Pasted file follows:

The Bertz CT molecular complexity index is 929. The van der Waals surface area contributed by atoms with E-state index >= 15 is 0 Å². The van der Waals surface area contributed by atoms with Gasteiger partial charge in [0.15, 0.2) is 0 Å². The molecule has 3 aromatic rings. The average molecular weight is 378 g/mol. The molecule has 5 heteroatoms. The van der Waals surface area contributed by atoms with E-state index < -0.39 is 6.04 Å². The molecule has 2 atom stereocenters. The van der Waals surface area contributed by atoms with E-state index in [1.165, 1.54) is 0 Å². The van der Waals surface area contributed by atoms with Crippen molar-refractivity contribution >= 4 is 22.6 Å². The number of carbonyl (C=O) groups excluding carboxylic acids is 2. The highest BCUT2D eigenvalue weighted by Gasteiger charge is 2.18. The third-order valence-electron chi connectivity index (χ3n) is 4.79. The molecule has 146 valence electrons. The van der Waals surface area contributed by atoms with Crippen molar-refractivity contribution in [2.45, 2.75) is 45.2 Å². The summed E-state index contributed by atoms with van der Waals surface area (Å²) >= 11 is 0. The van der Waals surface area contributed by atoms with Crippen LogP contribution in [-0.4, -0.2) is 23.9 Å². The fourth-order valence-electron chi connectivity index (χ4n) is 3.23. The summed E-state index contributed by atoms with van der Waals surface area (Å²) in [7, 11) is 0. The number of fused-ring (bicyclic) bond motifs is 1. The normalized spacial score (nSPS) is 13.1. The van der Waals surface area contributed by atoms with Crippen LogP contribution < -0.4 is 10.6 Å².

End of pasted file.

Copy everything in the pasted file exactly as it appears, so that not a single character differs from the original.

The Bertz CT molecular complexity index is 929. The van der Waals surface area contributed by atoms with E-state index >= 15 is 0 Å². The van der Waals surface area contributed by atoms with Gasteiger partial charge in [0.15, 0.2) is 0 Å². The molecule has 3 aromatic rings. The average molecular weight is 378 g/mol. The molecule has 5 heteroatoms. The van der Waals surface area contributed by atoms with E-state index < -0.39 is 6.04 Å². The molecule has 2 atom stereocenters. The van der Waals surface area contributed by atoms with E-state index in [1.165, 1.54) is 0 Å². The van der Waals surface area contributed by atoms with Crippen molar-refractivity contribution >= 4 is 22.6 Å². The number of carbonyl (C=O) groups excluding carboxylic acids is 2. The highest BCUT2D eigenvalue weighted by Gasteiger charge is 2.18. The third-order valence-electron chi connectivity index (χ3n) is 4.79. The molecule has 146 valence electrons. The van der Waals surface area contributed by atoms with Crippen molar-refractivity contribution in [2.45, 2.75) is 45.2 Å². The summed E-state index contributed by atoms with van der Waals surface area (Å²) >= 11 is 0. The van der Waals surface area contributed by atoms with Crippen LogP contribution in [-0.4, -0.2) is 23.9 Å². The fourth-order valence-electron chi connectivity index (χ4n) is 3.23. The summed E-state index contributed by atoms with van der Waals surface area (Å²) in [7, 11) is 0. The number of fused-ring (bicyclic) bond motifs is 1. The normalized spacial score (nSPS) is 13.1. The van der Waals surface area contributed by atoms with Crippen LogP contribution < -0.4 is 10.6 Å².